At last, a clue.
The rollout of headline speakers for the Republican convention offers the first bona-fide signals from the Romney campaign over who's on the short-short list to be his running mate.
It's probably safe to say that the seven major speakers announced overnight will not be Romney's vice presidential pick. Those speakers are: South Carolina Gov. Nikki Haley, New Mexico Gov. Susana Martinez, Florida Gov. Rick Scott, former Secretary of State Condoleezza Rice, Arizona Sen. John McCain, former Arkansas Gov. Mike Huckabee and Ohio Gov. John Kasich.
Now, speculation can focus on who's conspicuously absent from that list as the Republican presidential candidate prepares to unveil his nominee likely before the Tampa convention, to be held Aug. 27-30.
Those not on the list, and presumably in the running for running mate, include: Florida Sen. Marco Rubio, Wisconsin Rep. Paul Ryan, former Minnesota Gov. Tim Pawlenty, Ohio Sen. Rob Portman, New Jersey Gov. Chris Christie, New Hampshire Sen. Kelly Ayotte, Virginia Gov. Bob McDonnell, former Florida Gov. Jeb Bush and Louisiana Gov. Bobby Jindal.
The Republicans have not yet announced their convention keynote speaker, which could easily come from that list as well.
But the Romney campaign has been assiduously building anticipation for its VP rollout, even releasing a mobile phone app last week that promises to alert subscribers to his selection "before the press."
Of the seven convention speakers announced overnight, Rice probably had the most VP buzz surrounding her -- though she had said she wasn't interested.
The speaker list, though, does more than offer clues as to who's left in the VP running. They signal where Romney is looking to make progress as voters start to pay attention to the fall campaign.
The all-important female vote clearly is a priority -- evidenced by the choices of Haley, Martinez and Rice. Polls through the spring showed President Obama outpacing Romney among female voters, although strategists from both parties say that gender gap is narrowing. A strong play for female voters at the convention should be expected.
Haley, who backed Romney in her state's first-in-the-South primary, is the youngest sitting governor in the country and her husband will deploy to Afghanistan next year. So she will probably have a strong message for military families, as well as for younger voters.
Martinez, who made history in her state and nationally when she was elected, could appeal to Hispanic women, a sizable demographic that broke for Obama four years ago. She can also address voters who feel securing the nation's Southern border is a top concern.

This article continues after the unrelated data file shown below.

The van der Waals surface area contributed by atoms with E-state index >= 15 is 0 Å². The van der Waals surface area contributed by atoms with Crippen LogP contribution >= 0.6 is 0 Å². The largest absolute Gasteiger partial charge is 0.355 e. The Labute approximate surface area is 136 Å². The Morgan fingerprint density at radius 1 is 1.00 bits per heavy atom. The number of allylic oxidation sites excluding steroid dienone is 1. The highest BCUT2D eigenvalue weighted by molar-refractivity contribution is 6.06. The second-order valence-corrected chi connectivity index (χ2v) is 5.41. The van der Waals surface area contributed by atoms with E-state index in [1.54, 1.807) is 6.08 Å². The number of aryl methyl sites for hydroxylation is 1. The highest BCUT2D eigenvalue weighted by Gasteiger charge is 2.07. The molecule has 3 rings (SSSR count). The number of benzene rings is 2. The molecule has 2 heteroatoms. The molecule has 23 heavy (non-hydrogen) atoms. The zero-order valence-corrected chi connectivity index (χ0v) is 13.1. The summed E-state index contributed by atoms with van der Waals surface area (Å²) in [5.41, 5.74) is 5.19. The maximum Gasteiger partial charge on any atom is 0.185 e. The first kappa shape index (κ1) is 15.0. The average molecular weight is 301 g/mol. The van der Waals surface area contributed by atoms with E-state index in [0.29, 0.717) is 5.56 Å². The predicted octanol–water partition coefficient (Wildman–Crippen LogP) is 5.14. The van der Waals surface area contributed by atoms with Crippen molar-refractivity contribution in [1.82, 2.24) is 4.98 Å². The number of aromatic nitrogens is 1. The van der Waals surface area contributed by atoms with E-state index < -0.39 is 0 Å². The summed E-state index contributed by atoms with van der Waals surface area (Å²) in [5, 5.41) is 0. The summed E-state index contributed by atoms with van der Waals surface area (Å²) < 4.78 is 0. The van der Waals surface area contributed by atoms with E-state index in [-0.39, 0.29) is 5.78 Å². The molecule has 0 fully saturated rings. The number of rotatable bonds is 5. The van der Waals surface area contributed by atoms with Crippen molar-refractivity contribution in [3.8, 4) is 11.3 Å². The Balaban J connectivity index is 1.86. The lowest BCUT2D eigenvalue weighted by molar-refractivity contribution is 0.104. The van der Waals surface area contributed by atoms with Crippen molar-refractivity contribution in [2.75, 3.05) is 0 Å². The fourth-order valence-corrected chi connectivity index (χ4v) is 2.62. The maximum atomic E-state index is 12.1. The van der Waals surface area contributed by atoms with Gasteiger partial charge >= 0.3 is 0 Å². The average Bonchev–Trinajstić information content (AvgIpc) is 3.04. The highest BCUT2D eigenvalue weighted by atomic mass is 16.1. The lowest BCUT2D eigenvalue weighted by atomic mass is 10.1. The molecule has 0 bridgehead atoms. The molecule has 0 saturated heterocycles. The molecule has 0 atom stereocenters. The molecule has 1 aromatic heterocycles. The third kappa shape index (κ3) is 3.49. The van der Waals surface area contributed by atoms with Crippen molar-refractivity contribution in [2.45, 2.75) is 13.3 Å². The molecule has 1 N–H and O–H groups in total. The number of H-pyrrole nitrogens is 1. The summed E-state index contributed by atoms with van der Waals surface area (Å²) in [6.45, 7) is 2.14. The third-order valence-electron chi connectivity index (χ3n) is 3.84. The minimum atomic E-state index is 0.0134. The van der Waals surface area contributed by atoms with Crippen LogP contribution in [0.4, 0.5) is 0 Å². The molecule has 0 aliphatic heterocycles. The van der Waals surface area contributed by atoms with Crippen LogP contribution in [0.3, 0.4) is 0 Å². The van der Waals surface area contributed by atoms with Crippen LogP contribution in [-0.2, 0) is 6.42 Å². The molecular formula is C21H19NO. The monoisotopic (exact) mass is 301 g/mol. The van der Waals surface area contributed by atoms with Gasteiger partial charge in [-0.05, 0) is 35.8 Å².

Rice, an academic who was President George W. Bush's national security adviser and later secretary of state, could appeal to working women and those who put the United States' security as a top concern.
Some suggested she would be an excellent choice for Romney's running mate, but conservatives in the party led a revolt, citing her support for abortion rights.
Romney, with limited foreign policy credentials, needs leading foreign policy figures like Rice to vouch for him. Another prominent voice on foreign policy, McCain, will speak up for Romney.
The Senate veteran, who was a prisoner of war during Vietnam, remains among his party's most visible figures. His dislike for Romney has apparently faded since their primary fight four years ago.
"They are some of our party's brightest stars, who have governed and led effectively and admirably in their respective roles," Republican National Committee Chairman Reince Priebus said. "These speakers -- and those that will be announced later -- will help make it a truly memorable and momentous event."
Among Tea Party supporters, Romney will get a boost from Kasich. His home state of Ohio is a linchpin of Romney's strategy and no Republican has won the White House without carrying the perennial Midwestern battleground. No Democrat has won without winning Ohio since John F. Kennedy won the presidency in 1960.
Florida is another key state for both campaigns' path to the White House. Florida's Gov. Scott will address the convention, customary when the incumbent governor's party hosts the convention.
Democrats have rolled out their own convention schedule in recent weeks. Marking a first for Hispanics, the Democrats chose the mayor of San Antonio to deliver the keynote address in Charlotte, N.C.
San Antonio Mayor Julian Castro will deliver the high-profile, prime-time address on the convention's opening night, Sept. 4. First lady Michelle Obama will also address convention delegates that night.
Democrats also announced that former President Bill Clinton and Elizabeth Warren, the party's popular Senate candidate in Massachusetts, will have prime speaking roles at the convention on Sept. 5.
The Associated Press contributed to this report.